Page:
Tuesday, May 28, 2024
HomeLead StoryRoad fatalities could double in Burma: ADB

Road fatalities could double in Burma: ADB

“Burma’s road safety is in a dire state, with 4,300 road deaths in 2014. If recent trends continue unchecked, fatalities could double in the next five years,” according to Adrien Véron-Okamoto, a transport specialist in the Asia Development Bank’s (ADB) Southeast Asia Department.

Poor road quality around the country has also been directly linked to reduced economic development and welfare, in addition to the human costs.

“The poor condition of Burma’s road network makes transport costly and slow, and this hinders economic growth,” explained Véron-Okamoto.

The ADB has now approved a US$2 million grant to help improve road management and safety in Burma, money which will help fund national highway rehabilitation and national road safety programmes under the direction of the Ministry of Construction and Rail Transportation.

A key gateway to India and China, the state of Burma’s roads has long been a sour subject among commuters and investors.

The Rangoon-Naypyidaw-Mandalay stretch in particular has earned the nickname “Death Highway”.

Despite being the country’s most important road connection, it was poorly funded and hastily built. Insufficient lighting on the highway and a transportation culture of tailgating and speeding has only added to the accident statistics.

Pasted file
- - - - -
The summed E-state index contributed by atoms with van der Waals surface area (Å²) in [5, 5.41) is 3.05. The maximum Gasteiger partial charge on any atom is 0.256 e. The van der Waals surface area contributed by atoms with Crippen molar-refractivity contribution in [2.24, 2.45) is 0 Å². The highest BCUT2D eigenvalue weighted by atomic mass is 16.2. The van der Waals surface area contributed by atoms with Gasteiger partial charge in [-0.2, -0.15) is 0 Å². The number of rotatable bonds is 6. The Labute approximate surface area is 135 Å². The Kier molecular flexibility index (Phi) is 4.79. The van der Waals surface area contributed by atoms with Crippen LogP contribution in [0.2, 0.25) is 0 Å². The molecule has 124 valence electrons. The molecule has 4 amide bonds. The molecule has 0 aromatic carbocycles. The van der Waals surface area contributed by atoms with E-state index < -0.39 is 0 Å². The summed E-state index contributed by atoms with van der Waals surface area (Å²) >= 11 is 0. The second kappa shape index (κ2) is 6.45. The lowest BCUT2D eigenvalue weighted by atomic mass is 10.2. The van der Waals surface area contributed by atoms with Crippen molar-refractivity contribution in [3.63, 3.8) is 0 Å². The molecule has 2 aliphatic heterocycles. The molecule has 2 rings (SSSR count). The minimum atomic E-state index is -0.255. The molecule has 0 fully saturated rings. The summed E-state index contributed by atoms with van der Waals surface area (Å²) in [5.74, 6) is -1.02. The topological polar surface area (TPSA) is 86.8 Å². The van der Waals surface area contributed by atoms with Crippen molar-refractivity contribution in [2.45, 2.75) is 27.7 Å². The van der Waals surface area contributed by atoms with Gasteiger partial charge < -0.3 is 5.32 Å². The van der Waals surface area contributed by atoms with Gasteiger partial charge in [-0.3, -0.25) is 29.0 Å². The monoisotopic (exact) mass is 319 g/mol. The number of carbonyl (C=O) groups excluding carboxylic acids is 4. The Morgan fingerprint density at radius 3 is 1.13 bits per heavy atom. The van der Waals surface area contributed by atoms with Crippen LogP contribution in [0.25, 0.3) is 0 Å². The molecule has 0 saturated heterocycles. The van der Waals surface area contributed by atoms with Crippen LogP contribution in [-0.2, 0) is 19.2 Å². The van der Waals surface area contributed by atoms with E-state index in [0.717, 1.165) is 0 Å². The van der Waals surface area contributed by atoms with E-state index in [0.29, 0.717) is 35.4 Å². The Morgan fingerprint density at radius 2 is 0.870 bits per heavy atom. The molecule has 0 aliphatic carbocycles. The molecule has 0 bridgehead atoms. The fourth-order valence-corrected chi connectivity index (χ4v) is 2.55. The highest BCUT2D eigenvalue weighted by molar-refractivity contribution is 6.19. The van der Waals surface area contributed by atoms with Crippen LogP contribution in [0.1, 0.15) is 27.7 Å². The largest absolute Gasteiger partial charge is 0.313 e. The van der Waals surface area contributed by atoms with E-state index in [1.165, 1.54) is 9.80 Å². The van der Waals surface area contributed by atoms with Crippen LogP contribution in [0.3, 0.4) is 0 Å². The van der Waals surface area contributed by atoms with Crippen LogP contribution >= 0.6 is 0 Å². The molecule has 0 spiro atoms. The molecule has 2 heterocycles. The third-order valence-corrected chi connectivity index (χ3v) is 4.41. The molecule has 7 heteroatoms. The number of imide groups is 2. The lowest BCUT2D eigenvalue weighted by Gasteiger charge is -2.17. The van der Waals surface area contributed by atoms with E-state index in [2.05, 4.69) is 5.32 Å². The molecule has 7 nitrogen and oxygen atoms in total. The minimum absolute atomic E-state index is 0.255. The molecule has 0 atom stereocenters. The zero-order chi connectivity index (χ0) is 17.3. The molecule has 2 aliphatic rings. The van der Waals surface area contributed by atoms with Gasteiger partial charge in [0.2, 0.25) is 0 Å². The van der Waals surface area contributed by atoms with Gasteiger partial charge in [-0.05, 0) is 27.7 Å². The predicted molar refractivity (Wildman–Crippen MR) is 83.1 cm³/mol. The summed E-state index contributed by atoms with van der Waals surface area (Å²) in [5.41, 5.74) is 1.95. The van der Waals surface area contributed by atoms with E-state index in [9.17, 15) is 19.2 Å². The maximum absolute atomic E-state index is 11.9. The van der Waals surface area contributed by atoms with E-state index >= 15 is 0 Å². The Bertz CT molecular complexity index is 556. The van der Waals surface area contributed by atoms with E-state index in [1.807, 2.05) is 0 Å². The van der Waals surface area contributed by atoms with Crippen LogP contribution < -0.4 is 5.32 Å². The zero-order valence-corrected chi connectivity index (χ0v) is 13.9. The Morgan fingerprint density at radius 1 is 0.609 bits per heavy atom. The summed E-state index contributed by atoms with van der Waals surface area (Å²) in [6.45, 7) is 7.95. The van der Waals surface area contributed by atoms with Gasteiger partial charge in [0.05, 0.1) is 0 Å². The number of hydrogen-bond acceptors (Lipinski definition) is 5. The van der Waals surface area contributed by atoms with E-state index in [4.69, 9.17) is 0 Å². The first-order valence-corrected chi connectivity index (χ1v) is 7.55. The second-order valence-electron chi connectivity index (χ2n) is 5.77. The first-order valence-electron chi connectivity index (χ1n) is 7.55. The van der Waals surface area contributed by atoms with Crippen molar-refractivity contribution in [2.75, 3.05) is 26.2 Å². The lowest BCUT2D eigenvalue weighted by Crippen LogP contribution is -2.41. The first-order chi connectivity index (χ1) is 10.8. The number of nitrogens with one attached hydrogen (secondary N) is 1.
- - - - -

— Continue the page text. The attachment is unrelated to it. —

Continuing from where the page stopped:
Some 500 kilometres of highways are expected to be upgraded with the ADB’s assistance. Road databases and pavement management systems are also slated for improvement.

Work is expected to start in 2017. The ADB grant is being funded by the Japan Fund for Poverty Reduction.


Perhaps the most ambitious road project already underway is the Asian Highway network, which, though partly financed by the ADB, is mostly backed by the governments of Japan, India and China.

The network will ultimately link eastern China, Korea and Japan by road to Europe.

Burma is to play a major role in the Asian Highway system, being the conduit between Thailand and Southeast Asia to India.

In the east of the country, the Asian Highway is slated to connect Moulmein and Rangoon with Thailand via the Myawaddy-Mae sot border crossing. However, ongoing conflict between Burmese government forces and various Karen militias in the area has exasperated plans.


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